When I picked this book up I was under the mistaken impression that it was a mystery. I knew it would have comedy in, but I honestly thought it would be a funny mystery like the Stephanie Plum books. It turns out, this book is Chick-Lit. Now, if you’re a Chick-Lit lover then that’s great, but I am most definitely not. The mystery did finally crop up around page 200, but it was too late to win me over. Especially when it wasn’t even a serious mystery.
The setup for Darla and her gang was humorous, but I don’t think I found it as funny as I should have. I had a hard time liking most of the characters and found myself feeling sorry for Bob. I really don’t think pity was what the author was going for, but it was what I felt. Poor Bob was stuck cleaning up the messes of two women who didn’t care about him the way he deserved. I felt so bad for him because he spent his whole life caring for those women, and they did nothing but undervalue him and cheat on him.
I liked Debbie Sue and Edwina for the most part, but their over the top Southern-ness really started to grate on me. I know they were in Texas, but come on. Plus, Edwina was constantly “on” and snarky. It was exhausting and irritating because I just wanted her to stop and act normal for a minute. But no, it was constant jokes and zaniness and running around calling her best friend “Dippity-do”. It seems like when a book tries so hard to be zany and funny that it has the opposite effect on me and turns me off instead.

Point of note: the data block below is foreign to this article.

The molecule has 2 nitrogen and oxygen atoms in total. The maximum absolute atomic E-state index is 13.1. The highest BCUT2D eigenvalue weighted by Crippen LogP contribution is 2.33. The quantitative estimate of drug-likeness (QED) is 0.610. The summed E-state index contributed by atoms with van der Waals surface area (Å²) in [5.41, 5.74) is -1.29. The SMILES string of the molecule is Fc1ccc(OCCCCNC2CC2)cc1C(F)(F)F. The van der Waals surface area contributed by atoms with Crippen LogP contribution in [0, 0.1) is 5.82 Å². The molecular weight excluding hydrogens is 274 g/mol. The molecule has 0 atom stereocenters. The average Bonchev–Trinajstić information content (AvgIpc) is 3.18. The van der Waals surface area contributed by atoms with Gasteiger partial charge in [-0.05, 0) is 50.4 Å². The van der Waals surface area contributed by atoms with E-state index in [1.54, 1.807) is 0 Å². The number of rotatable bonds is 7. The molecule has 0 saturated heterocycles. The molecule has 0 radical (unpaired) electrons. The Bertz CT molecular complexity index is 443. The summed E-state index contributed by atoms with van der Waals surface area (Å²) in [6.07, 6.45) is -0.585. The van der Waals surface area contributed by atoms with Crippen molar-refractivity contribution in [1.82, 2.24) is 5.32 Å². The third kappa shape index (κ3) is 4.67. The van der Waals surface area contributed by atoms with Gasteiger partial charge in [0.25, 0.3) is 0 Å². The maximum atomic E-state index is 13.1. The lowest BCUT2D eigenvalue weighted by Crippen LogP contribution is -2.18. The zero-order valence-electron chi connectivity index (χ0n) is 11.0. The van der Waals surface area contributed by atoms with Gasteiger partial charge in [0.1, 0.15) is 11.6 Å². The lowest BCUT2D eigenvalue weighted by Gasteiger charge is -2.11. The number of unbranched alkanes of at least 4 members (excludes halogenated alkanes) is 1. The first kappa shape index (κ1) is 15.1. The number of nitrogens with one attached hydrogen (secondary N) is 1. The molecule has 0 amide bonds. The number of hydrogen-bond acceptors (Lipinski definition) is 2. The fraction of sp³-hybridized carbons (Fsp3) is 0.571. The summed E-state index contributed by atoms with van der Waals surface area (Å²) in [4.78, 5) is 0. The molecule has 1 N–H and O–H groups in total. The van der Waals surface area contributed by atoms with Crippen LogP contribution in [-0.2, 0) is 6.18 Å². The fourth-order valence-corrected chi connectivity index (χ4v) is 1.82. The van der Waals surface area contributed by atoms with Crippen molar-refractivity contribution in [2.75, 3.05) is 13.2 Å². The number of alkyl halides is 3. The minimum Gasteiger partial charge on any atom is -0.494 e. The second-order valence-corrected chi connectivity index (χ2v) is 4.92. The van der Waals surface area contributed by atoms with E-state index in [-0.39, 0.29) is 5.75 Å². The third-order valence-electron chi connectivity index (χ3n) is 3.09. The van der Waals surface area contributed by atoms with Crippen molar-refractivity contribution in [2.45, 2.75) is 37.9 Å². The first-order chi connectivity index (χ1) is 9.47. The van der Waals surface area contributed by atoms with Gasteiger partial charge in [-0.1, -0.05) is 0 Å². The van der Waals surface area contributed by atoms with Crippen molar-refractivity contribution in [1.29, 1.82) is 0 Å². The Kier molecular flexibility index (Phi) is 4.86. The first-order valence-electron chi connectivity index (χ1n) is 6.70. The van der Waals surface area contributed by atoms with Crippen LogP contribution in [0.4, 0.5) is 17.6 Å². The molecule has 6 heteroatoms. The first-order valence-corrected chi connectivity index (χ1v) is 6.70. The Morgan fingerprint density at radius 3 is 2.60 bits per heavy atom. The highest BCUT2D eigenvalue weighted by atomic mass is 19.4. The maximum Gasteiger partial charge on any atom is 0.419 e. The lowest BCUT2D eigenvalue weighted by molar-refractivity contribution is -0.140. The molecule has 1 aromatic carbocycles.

I found myself irritated by Roxie’s characterization in the book. She was so bitchy and so mean that it made the characters who felt loyal to her look like fools. If the author had given her some depth, some small trait of hidden niceness, then I could have understood how the characters could find it difficult to give up on her entirely. But there wasn’t anything like that. She was practically a caricature with her over the top divaness and how vicious she was. It made me respect the characters that put up with her less. Especially Bob.
The mystery finally made an appearance around page 200, but it still wasn’t the focus I thought it would be. There was no real investigating or intriguing clues found. Edwina and Debbie Sue just fell into the answer for the mystery and the villain helpfully spilled his/her guts. It was just disappointing all around. Plus, when I read the back of the book and thought it was a mystery I thought that the investigators would be the main characters. But it turns out that even though there were sections from their POVs, they weren’t the focus of the book. It was Darla and her crazy life and comeback that was.
I guess my main point for this review was that I thought this book was something that it wasn’t and I couldn’t help but be critical because it wasn’t. Those unmet expectations can be a killer. If you’re interested in this book and do like Chick-Lit then there’s a good chance you won’t be disappointed like I was.
“Ed, I don’t want you embarrassing us.”
“How could it embarrass us if I’m the one singing?”
“Because I’m the one who’ll have to beat the shit out of you and that will embarrass me.